Not sustainedSustained according to the law of Common Consent
Focuses on “what is wrong”Teaches what is right
Criticizes true prophets past and presentExpounds upon, adds testimony to, and clarifies the teachings of prophets past and present
Claims spiritual guidanceOrdained to receive spiritual guidance
Finds faultProvides inspiration
Promotes information that decreases the faith of othersShares teachings that increases the faith of others
Claims the church must change because of internal or external influencesSeeks the will of God in administering church affairs
Attempts to find scandal in practices and procedures of the churchWorks to improve and strengthen practices and procedures
Supports or gives voice to dissenters and criticsShares stories of the faithful and the believing
Applies the teachings of men to the church of GodApplies the teachings of God to all men

It seems to me that this list could be considerably longer.

Like wolves, these false prophets will seldom take on the shepherd himself. They will usually not try to attack the entire flock at once. No they will seek out the young, the sick, the frail, the injured; and with their careful and patient ways lead just one away from the flock before destroying it. This process is made all the more easier while wearing the clothes of a sheep. With success the wolf will gather others to his pack, and they will work together to pull as many from the flock as possible. By the time the sheep realizes the true intent of those that have lead them away – it is often too late.

Isaiah gave us further insight into the mind of the wolf, he warned those who would “call evil good, and good evil, that put darkness for light, and light for darkness, that put bitter for sweet, and sweet for bitter!”c)Isaiah 5.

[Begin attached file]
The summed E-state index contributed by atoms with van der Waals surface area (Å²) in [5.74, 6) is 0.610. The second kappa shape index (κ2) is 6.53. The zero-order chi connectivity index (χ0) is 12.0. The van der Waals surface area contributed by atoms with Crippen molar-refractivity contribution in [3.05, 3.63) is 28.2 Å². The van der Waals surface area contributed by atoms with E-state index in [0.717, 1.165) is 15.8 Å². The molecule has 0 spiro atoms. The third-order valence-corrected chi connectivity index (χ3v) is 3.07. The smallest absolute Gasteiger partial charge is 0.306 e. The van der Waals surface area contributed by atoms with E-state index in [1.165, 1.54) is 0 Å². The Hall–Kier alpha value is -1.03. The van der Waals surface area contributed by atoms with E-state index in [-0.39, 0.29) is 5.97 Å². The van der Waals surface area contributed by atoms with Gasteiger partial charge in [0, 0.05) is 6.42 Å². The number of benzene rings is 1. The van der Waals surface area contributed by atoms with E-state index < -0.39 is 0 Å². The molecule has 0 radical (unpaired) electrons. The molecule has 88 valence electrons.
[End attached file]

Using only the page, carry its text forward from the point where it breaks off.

What better way to describe those false prophets that, in the name of light, try to tear down and diminish the work of the Lord’s prophets? Do they not present something dark as though it is light? Do they not take that which has come from the source of all light and call it darkness?

I have seen, recently, some who criticize the words of the modern prophets. They say the words are bitter, they claim even that the words are evil. Though we do not believe in a doctrine of infallibility, the Lord sends the sweet through his prophets and who is man that he should claim it as bitterness?

Isaiah gave equal warning to those who “are wise in their own eyes, and prudent in their own sight!”.  As some try to forcefully apply their world views, their political agendas, and their personal beliefs to the prophets and the administration of the church they are only showing their lack of understanding, or indifference towards, the ways of the Lord, which he has clearly stated are not our ways(Isaiah 55)). False prophets trust in their own wisdom and seek to counsel the Lordd)Jacob 4:10.

As members of the flock we must be diligent, for ourselves and our brothers and sisters, in keeping a careful watch for those woolen wolves. We must, by the Spirit of the Lord, gain a testimony of the true prophets. It is this spiritual witness that can ascend above the work of those that would bring us down. We must seek with diligence that which is truth and light. We must seek the will of the Lord over our own and hear the voice of God over the voice of man.

The warnings are there, and if we are prepared then we need not fear. If we seek the will of the The Shepherd we will hear his quiet assurance: “fear not little flock”.

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Luke Hopkin

Father, wilderness addict, Mormon. I believe that we don't give the gospel of Christ the credit it deserves, it is much more effective, deep, and personal than we often realize. I believe in principles of faith, in doctrine, and in revelation. I hope to bring new insights, and a voice for truth, to the conversation. @lukevhopkin
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References   [ + ]

a. Mathew 7:15
b. Mathew 7
c. Isaiah 5
d. Jacob 4:10